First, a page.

A Certificate Authority (CA) signed certificate is more complicated as it requires setting up a trusted entity that can act as a authority to verify that a certificate is legitimate, this is equivalent of having a government verified ID card. A CA can be either privately deployed and managed in your data center or using one of the public CA’s like VeriSign or GoDaddy. In a private data center you would typically deploy your own CA such as the one built into Windows Server/Active Directory that would serve as the trusted root CA for your entire data center.
As it relates to the VASA Provider, VMware provides a CA service with their VMware Certificate Authority (VMCA) which is part of their Platform Services Controller (PSC). The VMCA acts as a CA for certificate management across the entire vSphere environment which includes vCenter Server, ESXi hosts and also the VASA Provider. So instead of using a certificate created and signed by the array you have to instead create a Certificate Signing Request (CSR) which is then used by the CA to generate a certificate which can be used by the storage array. Think of this as filling out an application for an ID card that is submitted to a government agency which approves it and issues you an ID card to use.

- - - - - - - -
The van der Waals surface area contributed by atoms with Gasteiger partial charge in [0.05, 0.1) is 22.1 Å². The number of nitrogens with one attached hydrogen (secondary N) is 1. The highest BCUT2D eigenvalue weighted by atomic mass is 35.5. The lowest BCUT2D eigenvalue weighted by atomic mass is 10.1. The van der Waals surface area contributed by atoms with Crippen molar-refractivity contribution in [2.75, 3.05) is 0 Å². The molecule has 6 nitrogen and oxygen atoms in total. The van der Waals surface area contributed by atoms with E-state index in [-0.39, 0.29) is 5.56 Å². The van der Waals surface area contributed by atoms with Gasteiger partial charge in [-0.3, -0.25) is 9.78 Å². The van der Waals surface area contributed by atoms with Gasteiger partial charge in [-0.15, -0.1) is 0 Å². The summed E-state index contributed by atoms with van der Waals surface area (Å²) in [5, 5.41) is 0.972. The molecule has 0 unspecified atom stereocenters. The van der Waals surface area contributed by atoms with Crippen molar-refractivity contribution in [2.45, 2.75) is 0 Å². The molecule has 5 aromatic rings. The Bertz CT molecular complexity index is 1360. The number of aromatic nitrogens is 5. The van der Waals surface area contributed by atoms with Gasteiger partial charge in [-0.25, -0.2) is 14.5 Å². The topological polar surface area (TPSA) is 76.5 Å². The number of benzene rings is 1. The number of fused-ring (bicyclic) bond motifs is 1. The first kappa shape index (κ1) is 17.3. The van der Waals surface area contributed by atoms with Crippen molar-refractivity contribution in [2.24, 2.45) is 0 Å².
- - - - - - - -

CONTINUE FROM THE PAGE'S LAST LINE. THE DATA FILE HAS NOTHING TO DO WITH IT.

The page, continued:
Setting up PSC and VMCA has historically been a complicated process since it was introduced in vSphere 6.0, VMware has tried to make it easier in subsequent releases but it can still be a headache. I know I personally have always dreaded certificate management and I think many admins are also intimidated by certificate management. That’s why for those instances when you need to use a certificate, creating a self-signed one is much simpler to do especially if you do not have a CA in your environment already.
So onto the issue as it relates to vVols and vSphere 6.7 U3, VMware has been continually trying to make vSphere more secure and the change they made in 6.7 U3 is to not allow self-signed certificates by default. We were told by VMware to expect this change in an upcoming 6.7 release and also in vSphere.Next and have been pushing back on them to give us time to allow us to test, document and communicate this to customers. The change made it into the upcoming vSphere.Next build but we were able to get them to back it out and wait for U1 but it looks like they went ahead and already implemented it in 6.7 U3.